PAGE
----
On April 9, 2021, the Internal Revenue Service (IRS) released Chief Counsel Advice memo 202114020 (Hard Fork CCA), which details the potential tax consequences for taxpayers who held Bitcoin prior to the August 1, 2017, Bitcoin hard fork. While the Hard Fork CCA concerns the taxation of a particular cryptocurrency transaction, it has additional significance because it adds to the limited guidance available regarding the proper taxation of cryptocurrency more generally.
A cryptocurrency hard fork occurs when the blockchain on which cryptocurrency transactions are recorded permanently splits. The holder of the cryptocurrency generally has no control or notice that the hard fork is about to occur. The result is two separate blockchains with two separate sets of rules for recording transactions.
Bitcoin underwent a hard fork on August 1, 2017, and resulted in two separate sets of protocols for Bitcoin, as well as a new cryptocurrency called Bitcoin Cash. The result of this hard fork was that individuals holding Bitcoin in a distributed ledger now held a unit of Bitcoin Cash for each unit of Bitcoin previously held.
The Hard Fork CCA reached two conclusions concerning the Bitcoin hard fork. First, it determined that a taxpayer who received Bitcoin Cash because of the hard fork has gross income pursuant to Internal Revenue Code (IRC) section 61. Second, it determined that the date of receipt and fair market value of the income depends on when the taxpayer obtains dominion and control over the Bitcoin Cash. The Hard Fork CCA relies on the statutory language of IRC Section 61(a)(3) and the well-established case law of Commissioner v. Glenshaw Glass Company (348 U.S. 426, 431 (1955) in reaching this result. Those sources define gross income as “all income from whatever source derived,” and provide that all gains or undeniable accessions to wealth, clearly realized, over which a taxpayer has complete dominion are included in gross income. The Hard Fork CCA also concludes that an impacted taxpayer gains dominion over Bitcoin Cash when they have the ability to sell, transfer or exchange the Bitcoin Cash.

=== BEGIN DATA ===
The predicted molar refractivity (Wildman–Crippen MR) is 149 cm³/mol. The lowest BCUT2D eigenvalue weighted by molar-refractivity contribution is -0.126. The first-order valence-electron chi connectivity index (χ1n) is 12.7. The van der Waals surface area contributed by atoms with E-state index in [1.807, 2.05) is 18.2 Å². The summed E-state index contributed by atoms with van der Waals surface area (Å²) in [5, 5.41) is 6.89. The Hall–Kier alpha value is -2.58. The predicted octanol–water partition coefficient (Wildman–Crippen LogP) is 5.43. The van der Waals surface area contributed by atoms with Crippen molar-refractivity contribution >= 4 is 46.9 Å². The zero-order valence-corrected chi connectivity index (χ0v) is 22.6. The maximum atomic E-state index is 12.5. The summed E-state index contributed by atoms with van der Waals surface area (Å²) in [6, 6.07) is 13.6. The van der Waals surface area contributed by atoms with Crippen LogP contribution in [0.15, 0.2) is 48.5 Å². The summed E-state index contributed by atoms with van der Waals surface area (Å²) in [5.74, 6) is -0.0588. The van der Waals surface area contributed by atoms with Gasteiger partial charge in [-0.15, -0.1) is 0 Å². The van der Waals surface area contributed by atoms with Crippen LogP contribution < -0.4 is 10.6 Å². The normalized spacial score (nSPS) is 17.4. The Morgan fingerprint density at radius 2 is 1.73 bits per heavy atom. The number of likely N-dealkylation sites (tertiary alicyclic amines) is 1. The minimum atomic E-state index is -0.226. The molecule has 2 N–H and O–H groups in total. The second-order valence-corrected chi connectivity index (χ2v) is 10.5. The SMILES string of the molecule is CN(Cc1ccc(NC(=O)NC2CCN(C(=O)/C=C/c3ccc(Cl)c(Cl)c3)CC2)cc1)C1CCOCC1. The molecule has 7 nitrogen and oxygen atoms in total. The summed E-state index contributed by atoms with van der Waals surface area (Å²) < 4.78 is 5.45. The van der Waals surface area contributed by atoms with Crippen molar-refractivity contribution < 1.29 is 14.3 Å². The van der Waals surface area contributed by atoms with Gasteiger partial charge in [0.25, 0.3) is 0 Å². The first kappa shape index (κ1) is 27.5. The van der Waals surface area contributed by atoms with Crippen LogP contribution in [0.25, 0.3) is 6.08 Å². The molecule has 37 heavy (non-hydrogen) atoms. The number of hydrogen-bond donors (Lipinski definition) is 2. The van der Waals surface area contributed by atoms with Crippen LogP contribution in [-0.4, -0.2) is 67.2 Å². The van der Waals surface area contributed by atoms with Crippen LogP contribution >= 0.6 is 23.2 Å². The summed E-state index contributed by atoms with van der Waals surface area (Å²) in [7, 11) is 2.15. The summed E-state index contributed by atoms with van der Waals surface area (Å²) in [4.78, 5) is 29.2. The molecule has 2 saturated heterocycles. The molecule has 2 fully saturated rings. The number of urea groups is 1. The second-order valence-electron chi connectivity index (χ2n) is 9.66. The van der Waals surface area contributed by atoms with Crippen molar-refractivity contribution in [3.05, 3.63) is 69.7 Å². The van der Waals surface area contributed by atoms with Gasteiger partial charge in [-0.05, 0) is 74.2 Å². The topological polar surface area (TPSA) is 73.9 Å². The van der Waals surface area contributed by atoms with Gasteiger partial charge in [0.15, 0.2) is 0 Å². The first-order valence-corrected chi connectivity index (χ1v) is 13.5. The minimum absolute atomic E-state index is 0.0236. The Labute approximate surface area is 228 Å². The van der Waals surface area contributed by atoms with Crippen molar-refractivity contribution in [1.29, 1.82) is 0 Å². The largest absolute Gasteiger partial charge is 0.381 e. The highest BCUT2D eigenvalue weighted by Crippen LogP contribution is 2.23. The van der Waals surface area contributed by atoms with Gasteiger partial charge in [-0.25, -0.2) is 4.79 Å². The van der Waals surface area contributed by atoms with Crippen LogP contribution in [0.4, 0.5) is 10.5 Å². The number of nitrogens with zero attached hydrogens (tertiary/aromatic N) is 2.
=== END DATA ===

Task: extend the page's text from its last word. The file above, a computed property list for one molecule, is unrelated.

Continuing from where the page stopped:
Despite the fact that the Hard Fork CCA deals specifically with the consequences of the Bitcoin hard fork, the dearth of IRS guidance on the taxation of cryptocurrencies means the Hard Fork CCA will likely have broad importance to taxpayers who invest in other cryptocurrencies and similar digital assets. Most taxpayers hold cryptocurrencies through a cryptocurrency exchange platform. Coinbase, for example, which recently underwent a highly publicized initial public offering (IPO) and IRS summons for information concerning its participants, is one of the most popular cryptocurrency exchanges. (Additional detail regarding the Coinbase summons is available on our Tax Controversy 360 blog.) After a hard fork, some exchanges immediately adopt the new cryptocurrency and permit its use on the exchange; however, others only do so after a period of evaluation, if ever. The Hard Fork CCA takes the position that a taxpayer who privately holds their Bitcoin using a private key to [...]